Lumbar spine decompression for spinal stenosis
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Lumbar spinal stenosis is a very common condition affecting up to up to 47% of adults over 60 years old, although only around 9% may be symptomatic. Symptoms often come on with standing or walking and improve with leaning forwards or sitting down. In some instances, patients may also experience a radiculopathy while at rest.
Spinal stenosis can occur at any level of the spine. It is most commonly caused by facet joint hypertrophy, ligamentum flavum hypertrophy, and degenerative broad disc bulges. Since the lumbar spine and cervical spine move more than the thoracic spine, stenotic changes are more common in these mobile sections of the spine. More forces go through the lumbar spine which means stenotic changes are most common in this area.
Spinal stenosis can affect the central canal and lateral recesses but may also cause foraminal stenosis. It can also be associated with spondylolisthesis, retrolisthesis, and lateral listhesis as well as any spinal deformity. There is also a subgroup of patients who have congenital stenosis that predisposes them to becoming symptomatic if they develop degenerative changes later in life.
The condition often presents insidiously with spinal claudication. This manifests itself as paraesthesia or aching, progressing to pain and weakness. Patients typically have spinal claudication effecting both lower limbs but it can present unilaterally. The pain often starts when patients have been standing in one position for more than a few minutes, or if they walk for more than 5-10 minutes. Patients will often complain symptoms are worse if they have to walk slowly around shops. However, leaning forward on a stick, frame, or shopping trolley often alleviate their symptoms since flexion makes the lumbar spinal canal wider. Patients also describe that they need to sit down or lean forwards to allow their symptoms to resolve.
The vast majority of patients can be managed non-operatively and should be encouraged to stay as active as possible, with modification of activities that bring on their symptoms. However, for those who have exhausted non-operative measures, surgery may be beneficial.
Lumbar decompression is one of the most common spinal procedures and doctors managing spinal patients should be familiar with the management options available, including lumbar decompression.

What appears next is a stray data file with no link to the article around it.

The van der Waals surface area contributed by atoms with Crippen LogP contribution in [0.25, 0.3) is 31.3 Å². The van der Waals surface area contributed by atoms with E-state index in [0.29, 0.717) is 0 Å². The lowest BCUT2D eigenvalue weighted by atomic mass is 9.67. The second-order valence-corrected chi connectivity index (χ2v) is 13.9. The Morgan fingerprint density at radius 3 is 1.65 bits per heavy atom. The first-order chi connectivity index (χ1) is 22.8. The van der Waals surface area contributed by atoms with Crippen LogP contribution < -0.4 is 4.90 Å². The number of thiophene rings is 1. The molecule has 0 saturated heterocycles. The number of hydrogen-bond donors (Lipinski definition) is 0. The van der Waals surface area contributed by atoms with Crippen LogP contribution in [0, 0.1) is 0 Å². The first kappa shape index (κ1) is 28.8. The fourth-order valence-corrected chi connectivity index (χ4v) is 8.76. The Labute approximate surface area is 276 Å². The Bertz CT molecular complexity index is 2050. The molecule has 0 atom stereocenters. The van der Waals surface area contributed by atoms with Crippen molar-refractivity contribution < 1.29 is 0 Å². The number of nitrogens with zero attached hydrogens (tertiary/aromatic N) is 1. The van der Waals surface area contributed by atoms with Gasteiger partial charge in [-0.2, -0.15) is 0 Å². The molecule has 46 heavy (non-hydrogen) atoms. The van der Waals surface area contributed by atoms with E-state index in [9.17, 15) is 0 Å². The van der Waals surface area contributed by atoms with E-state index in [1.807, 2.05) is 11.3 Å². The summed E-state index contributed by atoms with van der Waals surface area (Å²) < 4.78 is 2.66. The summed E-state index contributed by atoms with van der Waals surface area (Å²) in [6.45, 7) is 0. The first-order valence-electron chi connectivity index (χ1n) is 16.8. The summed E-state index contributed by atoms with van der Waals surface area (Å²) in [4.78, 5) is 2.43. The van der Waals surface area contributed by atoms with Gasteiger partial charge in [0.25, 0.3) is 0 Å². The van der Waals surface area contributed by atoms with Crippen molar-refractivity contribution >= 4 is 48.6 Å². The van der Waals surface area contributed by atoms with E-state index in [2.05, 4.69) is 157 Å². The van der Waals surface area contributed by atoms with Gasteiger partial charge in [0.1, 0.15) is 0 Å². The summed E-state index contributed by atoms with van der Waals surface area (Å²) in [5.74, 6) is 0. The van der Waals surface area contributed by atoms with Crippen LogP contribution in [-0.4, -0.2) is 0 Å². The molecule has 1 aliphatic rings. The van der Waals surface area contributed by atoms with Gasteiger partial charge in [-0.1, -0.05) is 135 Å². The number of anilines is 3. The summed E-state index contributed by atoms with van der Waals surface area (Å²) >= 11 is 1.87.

Author:Mr Stephen Morris FRCS (Tr & Orth).
Institution: The Avon Orthopaedic Centre, Southmead Hospital, Bristol, UK.
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Question 1 of 17
Lumbar spinal stenosis clinically presents with which one of the following options?CorrectIncorrect
Question 2 of 17
Spinal stenosis can be due to which of the following?CorrectIncorrect
Question 3 of 17
Spinal claudication typically improves when a patient does which of the following?CorrectIncorrect
Question 4 of 17
What is the most important examination feature that will help differentiate between spinal stenosis and a differential diagnosis?CorrectIncorrect
Question 5 of 17
Which imaging modalities should you obtain prior to undertaking a lumbar decompression to obtain the most accurate information?CorrectIncorrect
Question 6 of 17
Instrumented fusion should be considered in which one of the following situations?CorrectIncorrect
Question 7 of 17
Nerve root injections should be offered to which one of the following groups of patients with spinal stenosis?CorrectIncorrect
Question 8 of 17
Which one of the following describes why should the abdomen not be compressed when positioning prone for a spinal decompression?CorrectIncorrect
Question 9 of 17
Which one of the following statements is NOT true regarding surface anatomy of the lumbar spine?CorrectIncorrect
Question 10 of 17
During exposure for posterior spinal decompression which one of the following is correct?CorrectIncorrect
Question 11 of 17
The level check should be performed with the marker in which one position?CorrectIncorrect
Question 12 of 17
The burr can be used to do which one of the following?CorrectIncorrect
Question 13 of 17
The ligamentum flavum inserts into which two areas, one answer only is correct ?CorrectIncorrect
Question 14 of 17
Before using the Kerrison rongeur to remove ligament, you should confirm which one of the following?CorrectIncorrect
Question 15 of 17
The medial wall of the caudal pedicle is a useful landmark during lumbar decompression for which one of the following reasons?CorrectIncorrect
Question 16 of 17
Which one answer describes how much of the facet joint can be removed during a medial undercutting facetectomy without resulting in post-operative instability?CorrectIncorrect
Question 17 of 17
At the end of decompression, which one of the following answers describes why any remaining sharp spikes of bone should be removed?CorrectIncorrect